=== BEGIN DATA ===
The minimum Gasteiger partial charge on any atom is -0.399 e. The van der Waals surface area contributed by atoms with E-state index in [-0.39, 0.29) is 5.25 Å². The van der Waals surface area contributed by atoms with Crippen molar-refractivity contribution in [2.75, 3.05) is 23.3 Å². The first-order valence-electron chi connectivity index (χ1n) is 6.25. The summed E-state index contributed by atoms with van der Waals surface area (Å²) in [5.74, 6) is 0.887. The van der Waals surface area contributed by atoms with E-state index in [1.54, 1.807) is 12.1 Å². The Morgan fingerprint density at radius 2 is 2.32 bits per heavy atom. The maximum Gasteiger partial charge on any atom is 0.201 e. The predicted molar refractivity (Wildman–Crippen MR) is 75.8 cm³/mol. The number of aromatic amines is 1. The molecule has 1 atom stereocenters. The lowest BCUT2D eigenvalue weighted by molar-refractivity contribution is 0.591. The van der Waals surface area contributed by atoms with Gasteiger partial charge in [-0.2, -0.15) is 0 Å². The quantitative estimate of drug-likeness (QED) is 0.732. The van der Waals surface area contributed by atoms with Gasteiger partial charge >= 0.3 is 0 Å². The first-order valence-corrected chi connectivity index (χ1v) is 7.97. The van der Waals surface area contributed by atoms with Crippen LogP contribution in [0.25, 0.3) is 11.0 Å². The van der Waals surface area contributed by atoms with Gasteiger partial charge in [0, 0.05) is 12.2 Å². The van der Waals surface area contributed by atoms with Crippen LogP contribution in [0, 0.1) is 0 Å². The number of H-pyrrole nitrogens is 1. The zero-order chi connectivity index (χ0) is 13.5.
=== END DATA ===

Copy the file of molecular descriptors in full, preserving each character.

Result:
The minimum Gasteiger partial charge on any atom is -0.399 e. The van der Waals surface area contributed by atoms with E-state index in [-0.39, 0.29) is 5.25 Å². The van der Waals surface area contributed by atoms with Crippen molar-refractivity contribution in [2.75, 3.05) is 23.3 Å². The first-order valence-electron chi connectivity index (χ1n) is 6.25. The summed E-state index contributed by atoms with van der Waals surface area (Å²) in [5.74, 6) is 0.887. The van der Waals surface area contributed by atoms with E-state index in [1.54, 1.807) is 12.1 Å². The Morgan fingerprint density at radius 2 is 2.32 bits per heavy atom. The maximum Gasteiger partial charge on any atom is 0.201 e. The predicted molar refractivity (Wildman–Crippen MR) is 75.8 cm³/mol. The number of aromatic amines is 1. The molecule has 1 atom stereocenters. The lowest BCUT2D eigenvalue weighted by molar-refractivity contribution is 0.591. The van der Waals surface area contributed by atoms with Gasteiger partial charge in [-0.2, -0.15) is 0 Å². The quantitative estimate of drug-likeness (QED) is 0.732. The van der Waals surface area contributed by atoms with Gasteiger partial charge >= 0.3 is 0 Å². The first-order valence-corrected chi connectivity index (χ1v) is 7.97. The van der Waals surface area contributed by atoms with Crippen LogP contribution in [0.25, 0.3) is 11.0 Å². The van der Waals surface area contributed by atoms with Gasteiger partial charge in [0, 0.05) is 12.2 Å². The van der Waals surface area contributed by atoms with Crippen LogP contribution in [0, 0.1) is 0 Å². The number of H-pyrrole nitrogens is 1. The zero-order chi connectivity index (χ0) is 13.5.